In This Issue:
From the Director
O Come, O Come, Immanuel! So goes the familiar advent hymn, and so echo our hearts as we long for Christ to ransom us, to be born in us. One way Christ comes to some people is through classic Christian literature, and our mission at the CCEL is to help to make it possible for God to work in this way. The CCEL serves millions of users per year, who download the equivalent of about a million books per month.
We also distribute CDs free or at low cost in developing countries where Internet access is expensive. Over 700 CDs were distributed in this way this year. Users find them very valuable and send feedback such as this:
"Thank you so much for sending the CD to Romania for me. … There are 75 ministers in our organization. There are 100 students in our school. It is hard to tell you how very much this means to the Romanian ministers and Bible students."
— Romanian Bible Institute
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Rejoice! Rejoice! Immanuel shall come to you, O Israel!
Director of the CCEL
"O Come O Come Immanuel"
This ancient Advent hymn may date back to a community of fifth-century Jewish Christians and perhaps was part of their Hanukkah festival. The text does include many elements of the Hanukkah celebration—remembrance of wilderness wandering, darkness and death, but also celebration of light (the use of candles) and, above all, wonderment about the hope for Christ’s return ("O"). In the ninth century the text entered the Roman liturgy for use during Advent.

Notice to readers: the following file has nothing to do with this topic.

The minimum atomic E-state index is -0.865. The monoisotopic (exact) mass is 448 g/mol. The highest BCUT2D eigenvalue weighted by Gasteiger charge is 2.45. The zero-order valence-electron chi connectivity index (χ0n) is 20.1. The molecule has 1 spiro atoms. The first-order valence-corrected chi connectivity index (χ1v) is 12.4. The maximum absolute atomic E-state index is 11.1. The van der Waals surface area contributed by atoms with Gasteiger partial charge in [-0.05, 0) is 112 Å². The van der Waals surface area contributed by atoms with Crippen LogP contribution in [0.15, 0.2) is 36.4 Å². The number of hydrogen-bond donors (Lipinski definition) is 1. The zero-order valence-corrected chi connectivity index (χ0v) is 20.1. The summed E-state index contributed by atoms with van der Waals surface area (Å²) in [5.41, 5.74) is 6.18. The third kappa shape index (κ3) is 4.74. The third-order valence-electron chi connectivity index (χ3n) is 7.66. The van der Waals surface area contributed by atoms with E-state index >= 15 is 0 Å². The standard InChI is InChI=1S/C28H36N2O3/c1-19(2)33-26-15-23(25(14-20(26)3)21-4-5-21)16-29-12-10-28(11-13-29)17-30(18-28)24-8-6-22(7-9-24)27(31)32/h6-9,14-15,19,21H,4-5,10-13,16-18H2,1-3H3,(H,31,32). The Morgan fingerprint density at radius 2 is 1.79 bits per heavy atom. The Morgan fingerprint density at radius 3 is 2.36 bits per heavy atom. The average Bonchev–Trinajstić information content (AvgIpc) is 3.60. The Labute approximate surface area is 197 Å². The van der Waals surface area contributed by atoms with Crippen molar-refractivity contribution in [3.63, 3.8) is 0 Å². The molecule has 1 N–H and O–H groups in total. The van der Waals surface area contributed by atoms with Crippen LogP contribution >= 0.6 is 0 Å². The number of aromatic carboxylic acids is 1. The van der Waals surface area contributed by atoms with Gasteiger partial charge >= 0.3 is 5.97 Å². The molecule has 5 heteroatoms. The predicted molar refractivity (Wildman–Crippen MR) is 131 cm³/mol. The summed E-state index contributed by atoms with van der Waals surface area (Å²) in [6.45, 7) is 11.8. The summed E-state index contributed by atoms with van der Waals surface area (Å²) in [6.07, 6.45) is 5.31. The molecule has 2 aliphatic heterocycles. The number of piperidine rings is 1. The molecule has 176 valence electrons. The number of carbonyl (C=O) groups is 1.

Read more about this hymn at the Hymnary
Read more about the Hymnary
On the Incarnation by Athanasius (c. 297-373)
What, or rather Who was it that was needed for such grace and such recall as we required? Who, save the Word of God Himself, Who also in the beginning had made all things out of nothing? His part it was, and His alone, both to bring again the corruptible to incorruption and to maintain for the Father His consistency of character with all. For He alone, being Word of the Father and above all, was in consequence both able to recreate all, and worthy to suffer on behalf of all and to be an ambassador for all with the Father. For this purpose, then, the incorporeal and incorruptible and immaterial Word of God entered our world.
— from Chapter 2, "The Divine Dilemma and its Solution in the Incarnation"
Read this classic at the CCEL
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John Calvin on Luke 2:10:
By calling it ‘great joy,’ he shows us, not only that we ought, above all things, to rejoice in the salvation brought us by Christ, but that this blessing is so great and boundless, as fully to compensate for all the pains, distresses, and anxieties of the present life. Let us learn to be so delighted with Christ alone, that the perception of his grace may overcome, and at length remove from us, all the distresses of the flesh.
Read this classic at the CCEL
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